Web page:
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First off, wow, thanks for all the comments and discussion from my opening post.  Blogging is way more beneficial (and fun) when there are comments and mature discussions, so keep ’em comin’.  I once heard that asking the right questions is a sign of intelligence.  I stink at asking questions.  So, I value any questions you ask for my own training and edification.

Wow, seminary is difficult.  It easily consumes my day and I don’t even have a job or kids.  By this time next week I’ll need to read David Powlison’s Seeing With New Eyes and The Problem of Pain by C.S. Lewis in their entirety, read about 90 pages of Grudem’s Systematic Theology, not to mention probably 5 other chapters from other books.  For those interested I’ve put our required reading list for this class at the end of this post.  I’ve also realized that 88 credit hours is not the typical amount of hours for a masters degree.  That’s like, 3 masters degrees.

In one of our first lectures, we learned what biblical counseling is by first looking at what it is not.  There are many false assumptions about biblical counseling (some I had in my own mind).  Some of these false assumptions are that biblical counseling is simplistic, superficial, anti-science and anti-medicine, harsh, and that people’s problems are all due to their sin.

So, let’s look at what Biblical Counseling is not…

  • it’s not a separate ministry from the local church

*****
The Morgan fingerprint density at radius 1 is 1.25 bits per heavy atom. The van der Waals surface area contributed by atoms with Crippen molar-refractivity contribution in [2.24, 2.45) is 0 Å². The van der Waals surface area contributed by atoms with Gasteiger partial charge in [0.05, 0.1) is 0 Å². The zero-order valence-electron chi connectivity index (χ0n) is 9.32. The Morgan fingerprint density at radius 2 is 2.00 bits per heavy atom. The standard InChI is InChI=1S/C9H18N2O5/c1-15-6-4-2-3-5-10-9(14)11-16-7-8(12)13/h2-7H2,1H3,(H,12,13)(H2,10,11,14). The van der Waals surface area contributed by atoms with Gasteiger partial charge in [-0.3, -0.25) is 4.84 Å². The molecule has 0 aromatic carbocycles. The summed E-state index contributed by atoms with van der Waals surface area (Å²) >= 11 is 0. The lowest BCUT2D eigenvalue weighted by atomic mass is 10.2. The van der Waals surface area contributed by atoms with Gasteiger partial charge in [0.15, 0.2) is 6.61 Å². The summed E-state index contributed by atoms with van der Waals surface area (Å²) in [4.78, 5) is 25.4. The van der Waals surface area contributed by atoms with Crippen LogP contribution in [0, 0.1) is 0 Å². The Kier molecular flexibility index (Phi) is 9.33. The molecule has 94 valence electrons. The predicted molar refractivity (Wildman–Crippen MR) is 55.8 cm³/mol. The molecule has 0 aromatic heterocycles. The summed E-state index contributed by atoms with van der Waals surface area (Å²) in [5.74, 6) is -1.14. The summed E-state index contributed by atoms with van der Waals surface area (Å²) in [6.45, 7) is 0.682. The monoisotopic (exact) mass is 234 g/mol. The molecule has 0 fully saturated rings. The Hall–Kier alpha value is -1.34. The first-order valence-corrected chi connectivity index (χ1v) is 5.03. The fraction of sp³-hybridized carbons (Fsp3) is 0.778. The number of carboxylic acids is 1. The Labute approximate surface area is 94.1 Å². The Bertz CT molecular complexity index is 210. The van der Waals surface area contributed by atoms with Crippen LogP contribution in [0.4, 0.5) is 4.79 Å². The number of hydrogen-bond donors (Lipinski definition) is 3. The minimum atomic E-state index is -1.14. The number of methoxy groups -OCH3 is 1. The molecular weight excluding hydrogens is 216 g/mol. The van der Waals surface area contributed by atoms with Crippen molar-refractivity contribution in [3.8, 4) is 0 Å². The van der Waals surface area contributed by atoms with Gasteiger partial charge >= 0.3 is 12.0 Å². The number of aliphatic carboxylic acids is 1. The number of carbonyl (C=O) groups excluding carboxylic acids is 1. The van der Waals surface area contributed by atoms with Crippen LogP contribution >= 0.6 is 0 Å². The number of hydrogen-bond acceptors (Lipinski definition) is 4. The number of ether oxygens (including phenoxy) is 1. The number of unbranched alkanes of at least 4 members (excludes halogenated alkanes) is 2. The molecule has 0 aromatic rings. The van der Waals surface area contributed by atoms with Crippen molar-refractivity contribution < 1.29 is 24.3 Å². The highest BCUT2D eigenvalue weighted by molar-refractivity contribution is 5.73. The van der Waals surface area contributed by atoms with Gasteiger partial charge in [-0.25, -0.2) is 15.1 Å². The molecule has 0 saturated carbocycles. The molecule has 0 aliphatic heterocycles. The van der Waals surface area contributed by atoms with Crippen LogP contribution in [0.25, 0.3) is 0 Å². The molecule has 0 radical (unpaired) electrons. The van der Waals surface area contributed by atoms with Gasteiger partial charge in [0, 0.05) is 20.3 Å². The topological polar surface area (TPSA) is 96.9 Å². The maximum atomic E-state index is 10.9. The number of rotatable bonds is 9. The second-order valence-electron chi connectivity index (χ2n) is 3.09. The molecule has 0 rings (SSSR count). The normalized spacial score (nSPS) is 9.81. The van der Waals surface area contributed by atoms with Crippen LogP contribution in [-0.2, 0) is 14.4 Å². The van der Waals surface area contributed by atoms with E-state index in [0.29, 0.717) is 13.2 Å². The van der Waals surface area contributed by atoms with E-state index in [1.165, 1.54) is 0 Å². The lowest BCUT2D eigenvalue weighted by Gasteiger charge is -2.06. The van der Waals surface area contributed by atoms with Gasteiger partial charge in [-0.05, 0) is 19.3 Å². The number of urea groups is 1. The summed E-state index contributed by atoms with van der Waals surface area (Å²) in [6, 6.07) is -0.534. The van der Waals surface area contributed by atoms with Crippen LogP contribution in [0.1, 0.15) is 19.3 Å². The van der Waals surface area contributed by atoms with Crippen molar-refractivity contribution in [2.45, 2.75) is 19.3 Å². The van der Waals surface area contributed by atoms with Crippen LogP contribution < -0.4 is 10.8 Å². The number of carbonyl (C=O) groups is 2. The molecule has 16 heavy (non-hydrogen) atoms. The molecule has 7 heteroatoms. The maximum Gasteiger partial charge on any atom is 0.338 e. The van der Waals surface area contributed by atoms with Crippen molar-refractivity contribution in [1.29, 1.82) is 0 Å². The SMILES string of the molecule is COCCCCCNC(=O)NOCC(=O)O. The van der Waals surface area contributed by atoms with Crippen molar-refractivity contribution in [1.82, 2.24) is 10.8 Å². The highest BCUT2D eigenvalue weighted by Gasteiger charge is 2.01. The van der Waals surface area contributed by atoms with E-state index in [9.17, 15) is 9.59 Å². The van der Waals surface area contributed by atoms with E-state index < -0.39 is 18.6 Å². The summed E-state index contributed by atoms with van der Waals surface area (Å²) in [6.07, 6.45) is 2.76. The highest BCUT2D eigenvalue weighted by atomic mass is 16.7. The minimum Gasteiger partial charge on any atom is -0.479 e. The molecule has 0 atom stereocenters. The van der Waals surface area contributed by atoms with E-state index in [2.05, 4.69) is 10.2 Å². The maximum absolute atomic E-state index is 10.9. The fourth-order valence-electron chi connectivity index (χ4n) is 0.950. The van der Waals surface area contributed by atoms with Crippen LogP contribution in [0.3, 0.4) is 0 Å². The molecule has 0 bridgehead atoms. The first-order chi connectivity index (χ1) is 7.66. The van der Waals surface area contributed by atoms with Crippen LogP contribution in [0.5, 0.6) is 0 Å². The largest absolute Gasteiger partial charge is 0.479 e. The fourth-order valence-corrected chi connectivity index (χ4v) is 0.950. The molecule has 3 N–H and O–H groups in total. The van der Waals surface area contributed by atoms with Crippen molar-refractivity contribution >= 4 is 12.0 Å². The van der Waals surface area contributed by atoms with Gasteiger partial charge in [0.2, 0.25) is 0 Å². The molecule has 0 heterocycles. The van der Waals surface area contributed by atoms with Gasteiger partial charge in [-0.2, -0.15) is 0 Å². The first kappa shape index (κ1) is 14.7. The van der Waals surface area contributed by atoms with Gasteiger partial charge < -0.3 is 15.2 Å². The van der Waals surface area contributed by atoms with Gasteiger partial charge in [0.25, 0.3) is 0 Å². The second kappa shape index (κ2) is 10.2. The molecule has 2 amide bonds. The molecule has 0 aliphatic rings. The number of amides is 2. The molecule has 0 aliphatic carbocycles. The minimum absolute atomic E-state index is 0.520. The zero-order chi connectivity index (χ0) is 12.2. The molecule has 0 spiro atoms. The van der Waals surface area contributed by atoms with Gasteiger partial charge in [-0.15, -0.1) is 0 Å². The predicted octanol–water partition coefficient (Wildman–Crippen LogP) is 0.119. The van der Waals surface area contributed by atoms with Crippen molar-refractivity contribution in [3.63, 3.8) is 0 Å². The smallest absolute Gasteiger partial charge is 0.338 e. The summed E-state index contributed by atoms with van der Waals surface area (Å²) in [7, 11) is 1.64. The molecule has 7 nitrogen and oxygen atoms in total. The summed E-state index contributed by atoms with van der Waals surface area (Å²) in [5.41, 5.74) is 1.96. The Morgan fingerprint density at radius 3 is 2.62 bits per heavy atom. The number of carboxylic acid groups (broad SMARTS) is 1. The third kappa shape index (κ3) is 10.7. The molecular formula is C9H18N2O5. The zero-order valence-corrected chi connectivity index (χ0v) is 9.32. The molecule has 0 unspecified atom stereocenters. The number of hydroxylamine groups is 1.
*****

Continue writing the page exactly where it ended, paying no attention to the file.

• it’s not an optional ministry
  • it’s not reserved for experts
  • it’s not integrating secular psychology with Biblical truths
  • it’s not dealing only with outward behaviors
  • it’s not ignoring or trying to remedy proven medical issues.
  • it’s not separate from discipleship

In fact, discipleship counseling is a helpful way of thinking about biblical counseling. Sometimes things happen in our walk that totally take us out and we need some intense discipleship to bring us back to gospel effectiveness.  This could be any number of issues with any number of causes.

So, that’s a lot to think about.  Tons of questions come to mind.  This was an eye-opener to me.  I find myself always looking at things through the context of the local church, as well as a local church in a completely foreign culture.  I think for both, the implications can be profound.

Next time, we’re going to try to flesh out what biblical counseling IS, as well as looking at the sources of our knowledge.   Also, I have a memory verse quiz over Psalm 1:1-3, Matthew 18:15-17, Galatians 6:1-3, 1 Thessalonians 5:14.

For those curious of what I’m reading, here is the reading list for the class:

Teaching to Observe – Jay Adams

Competent to Counsel – Jay Adams

Counseling and the Authority of Christ (Free PDF download, basically a statement of Southern’s view on Biblical counseling and the changes that have taken place here over the years) – Russell Moore

Seeing With New Eyes – David Powlison

Transformed Into His Likeness – Armand Tiffe

Instruments in the Redeemer’s Hands – Paul David Tripp

~ Isaac ~